When my daughter, Amy, was about 12, she came to me with this observation: “Dad, you probably know this already, but I just counted, and the last twelve times we’ve talked, it has been about homework.” Then she smiled and said, “And Dad, that’s not much of a relationship, is it?” I agreed and promised to trust her about doing her homework. 

Over the years, when I looked at my relationships, I found that my mother and I were mostly talking about the weather; my son, Jesse, and I were mostly talking about sports; and Amy and I were having great conversations but too infrequently. Simply reflecting and finding the patterns made it clear what I needed to change.

If you want to enhance your relationships with your kids, the easiest way is to improve the conversations you have with them. Try this: Reflect back on the last week or two and see if you can identify the pattern of conversation in each of your relationships. Think about both the content of the conversations and the quality of those conversations. Are you talking about the things that matter? Do the conversations contain candor, safety, and respect?

Here is a simple audit that might bring insight to where you could focus your attention to enhance your relationship. It’s not meant to assess or judge. It’s simply about noticing what is present or what is missing.

  • Do we talk often enough?
  • Are our conversations positive and future-oriented?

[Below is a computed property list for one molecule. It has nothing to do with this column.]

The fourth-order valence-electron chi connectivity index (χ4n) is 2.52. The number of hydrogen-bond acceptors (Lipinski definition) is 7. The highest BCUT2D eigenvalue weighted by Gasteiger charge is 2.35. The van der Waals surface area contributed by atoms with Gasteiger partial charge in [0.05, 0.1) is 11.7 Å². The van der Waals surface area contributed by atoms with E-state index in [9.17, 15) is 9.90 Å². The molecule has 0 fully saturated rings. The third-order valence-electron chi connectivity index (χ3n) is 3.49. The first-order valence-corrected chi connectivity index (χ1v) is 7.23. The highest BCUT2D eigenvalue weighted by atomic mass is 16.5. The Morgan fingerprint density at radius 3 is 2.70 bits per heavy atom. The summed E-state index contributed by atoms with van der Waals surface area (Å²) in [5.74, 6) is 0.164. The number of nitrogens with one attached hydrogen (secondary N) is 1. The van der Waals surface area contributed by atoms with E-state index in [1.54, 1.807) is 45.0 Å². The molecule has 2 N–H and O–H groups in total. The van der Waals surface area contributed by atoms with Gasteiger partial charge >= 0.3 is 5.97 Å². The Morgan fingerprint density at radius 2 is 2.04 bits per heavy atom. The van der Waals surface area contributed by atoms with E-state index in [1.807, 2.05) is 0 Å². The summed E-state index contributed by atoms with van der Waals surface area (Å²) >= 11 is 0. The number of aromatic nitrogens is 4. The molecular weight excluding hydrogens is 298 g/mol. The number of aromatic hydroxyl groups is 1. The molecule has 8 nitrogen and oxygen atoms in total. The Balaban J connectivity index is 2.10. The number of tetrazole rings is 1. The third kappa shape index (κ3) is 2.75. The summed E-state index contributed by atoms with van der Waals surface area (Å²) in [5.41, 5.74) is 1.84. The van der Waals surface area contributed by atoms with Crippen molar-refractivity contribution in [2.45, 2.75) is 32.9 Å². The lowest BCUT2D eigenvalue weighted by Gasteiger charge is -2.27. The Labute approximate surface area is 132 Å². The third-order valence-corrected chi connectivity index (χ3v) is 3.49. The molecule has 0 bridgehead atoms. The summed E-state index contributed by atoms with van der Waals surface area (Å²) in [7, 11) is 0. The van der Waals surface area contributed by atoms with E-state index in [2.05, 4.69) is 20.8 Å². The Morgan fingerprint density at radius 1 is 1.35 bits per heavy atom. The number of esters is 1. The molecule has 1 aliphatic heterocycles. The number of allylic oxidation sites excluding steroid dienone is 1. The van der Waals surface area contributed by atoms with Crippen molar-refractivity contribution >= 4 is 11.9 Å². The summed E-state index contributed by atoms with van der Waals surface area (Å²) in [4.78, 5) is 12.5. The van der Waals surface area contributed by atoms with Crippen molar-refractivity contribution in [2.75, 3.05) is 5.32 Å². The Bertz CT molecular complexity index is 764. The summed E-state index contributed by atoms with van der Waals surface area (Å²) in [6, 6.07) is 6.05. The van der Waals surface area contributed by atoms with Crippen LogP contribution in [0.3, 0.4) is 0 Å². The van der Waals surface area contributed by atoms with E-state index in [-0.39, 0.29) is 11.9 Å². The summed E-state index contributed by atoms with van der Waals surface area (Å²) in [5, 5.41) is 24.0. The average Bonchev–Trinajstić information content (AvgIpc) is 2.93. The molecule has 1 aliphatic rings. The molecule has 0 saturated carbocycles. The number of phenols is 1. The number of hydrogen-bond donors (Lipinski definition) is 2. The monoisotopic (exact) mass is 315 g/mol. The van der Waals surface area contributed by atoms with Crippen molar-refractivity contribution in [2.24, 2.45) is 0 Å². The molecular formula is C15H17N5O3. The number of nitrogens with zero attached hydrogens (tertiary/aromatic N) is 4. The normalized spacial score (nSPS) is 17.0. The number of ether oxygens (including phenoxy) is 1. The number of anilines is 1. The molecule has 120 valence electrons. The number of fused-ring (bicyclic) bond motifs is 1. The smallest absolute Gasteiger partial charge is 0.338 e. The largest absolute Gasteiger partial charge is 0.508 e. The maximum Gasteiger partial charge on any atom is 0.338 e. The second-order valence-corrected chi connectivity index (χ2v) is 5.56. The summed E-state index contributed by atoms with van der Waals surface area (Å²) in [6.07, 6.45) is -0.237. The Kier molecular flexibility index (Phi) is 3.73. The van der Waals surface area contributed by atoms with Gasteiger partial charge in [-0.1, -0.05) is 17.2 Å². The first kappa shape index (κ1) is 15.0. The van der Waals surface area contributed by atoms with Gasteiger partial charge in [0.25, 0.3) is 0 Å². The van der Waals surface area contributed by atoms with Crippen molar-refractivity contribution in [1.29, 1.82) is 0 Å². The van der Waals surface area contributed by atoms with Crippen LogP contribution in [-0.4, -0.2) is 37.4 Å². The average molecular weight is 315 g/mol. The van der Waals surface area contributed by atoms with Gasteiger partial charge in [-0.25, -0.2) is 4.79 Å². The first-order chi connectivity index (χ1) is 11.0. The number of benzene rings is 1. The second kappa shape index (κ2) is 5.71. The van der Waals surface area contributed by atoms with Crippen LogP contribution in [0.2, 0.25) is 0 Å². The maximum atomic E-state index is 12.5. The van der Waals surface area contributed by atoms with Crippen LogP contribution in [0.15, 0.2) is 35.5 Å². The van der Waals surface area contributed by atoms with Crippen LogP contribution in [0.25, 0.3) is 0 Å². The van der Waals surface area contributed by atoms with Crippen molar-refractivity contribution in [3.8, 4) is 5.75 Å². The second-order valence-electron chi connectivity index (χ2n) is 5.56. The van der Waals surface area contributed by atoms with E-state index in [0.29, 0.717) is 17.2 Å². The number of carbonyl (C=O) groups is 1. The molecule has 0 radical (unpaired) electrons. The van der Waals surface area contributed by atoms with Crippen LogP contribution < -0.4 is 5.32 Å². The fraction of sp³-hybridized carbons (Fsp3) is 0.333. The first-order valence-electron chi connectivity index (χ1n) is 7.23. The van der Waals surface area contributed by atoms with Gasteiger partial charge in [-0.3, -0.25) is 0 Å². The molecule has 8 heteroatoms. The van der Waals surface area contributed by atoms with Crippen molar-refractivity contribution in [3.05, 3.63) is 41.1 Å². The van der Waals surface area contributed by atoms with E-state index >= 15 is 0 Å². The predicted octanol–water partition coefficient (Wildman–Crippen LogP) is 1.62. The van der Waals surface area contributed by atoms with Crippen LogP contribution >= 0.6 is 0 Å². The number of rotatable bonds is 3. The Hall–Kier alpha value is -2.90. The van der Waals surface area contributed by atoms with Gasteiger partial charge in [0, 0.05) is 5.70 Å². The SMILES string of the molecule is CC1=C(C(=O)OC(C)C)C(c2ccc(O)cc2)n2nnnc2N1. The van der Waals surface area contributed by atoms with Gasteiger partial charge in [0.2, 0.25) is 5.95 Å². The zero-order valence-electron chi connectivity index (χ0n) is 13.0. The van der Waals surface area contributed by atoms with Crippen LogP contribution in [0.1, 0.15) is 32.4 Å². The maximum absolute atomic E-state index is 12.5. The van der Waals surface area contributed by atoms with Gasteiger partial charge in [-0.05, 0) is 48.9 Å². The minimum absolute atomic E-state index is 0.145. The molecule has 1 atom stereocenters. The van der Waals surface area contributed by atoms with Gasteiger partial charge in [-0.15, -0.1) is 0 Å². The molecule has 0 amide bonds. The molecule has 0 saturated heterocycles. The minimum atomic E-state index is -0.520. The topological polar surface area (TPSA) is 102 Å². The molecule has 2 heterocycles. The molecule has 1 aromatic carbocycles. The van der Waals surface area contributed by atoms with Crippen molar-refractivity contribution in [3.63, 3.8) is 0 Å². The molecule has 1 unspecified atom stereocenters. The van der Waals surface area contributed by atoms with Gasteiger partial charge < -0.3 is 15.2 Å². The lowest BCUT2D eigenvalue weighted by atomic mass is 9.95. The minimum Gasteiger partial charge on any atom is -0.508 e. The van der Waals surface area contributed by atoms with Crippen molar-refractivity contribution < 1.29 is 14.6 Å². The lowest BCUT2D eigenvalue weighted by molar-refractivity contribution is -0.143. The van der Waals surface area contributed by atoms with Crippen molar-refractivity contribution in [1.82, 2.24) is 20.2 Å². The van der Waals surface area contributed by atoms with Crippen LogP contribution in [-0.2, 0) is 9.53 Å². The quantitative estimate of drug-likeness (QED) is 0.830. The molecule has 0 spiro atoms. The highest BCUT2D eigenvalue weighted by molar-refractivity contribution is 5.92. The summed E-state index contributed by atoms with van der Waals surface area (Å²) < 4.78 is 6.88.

• Are we having fun? Do we laugh together?
  • Are caring and kindness present?
  • Do I listen in a non-judgmental way?
  • Am I willing to just listen when they need to talk?
  • Am I clearly on their side? Do they know it?
  • Am I interested in what matters to them?
  • Can they make mistakes with me?
  • Can we talk about problems, theirs and mine?

One way to work with this audit is to assign a number scale from 1 to 10 for each question, with 1 meaning there is lots of work to be done and 10 meaning you are in great shape. Tell the truth, but don’t feel bad about how you score yourself! Noticing is the first step. Then, if you are feeling brave, ask your kids to rate each of these questions with regard to your relationship.

I’m convinced that as you reflect on these questions, you’ll have insights and see opportunities to make changes.

Thanks for reading. I’d love to hear what insights you gain from this process. Email me at [email protected] 

Paul

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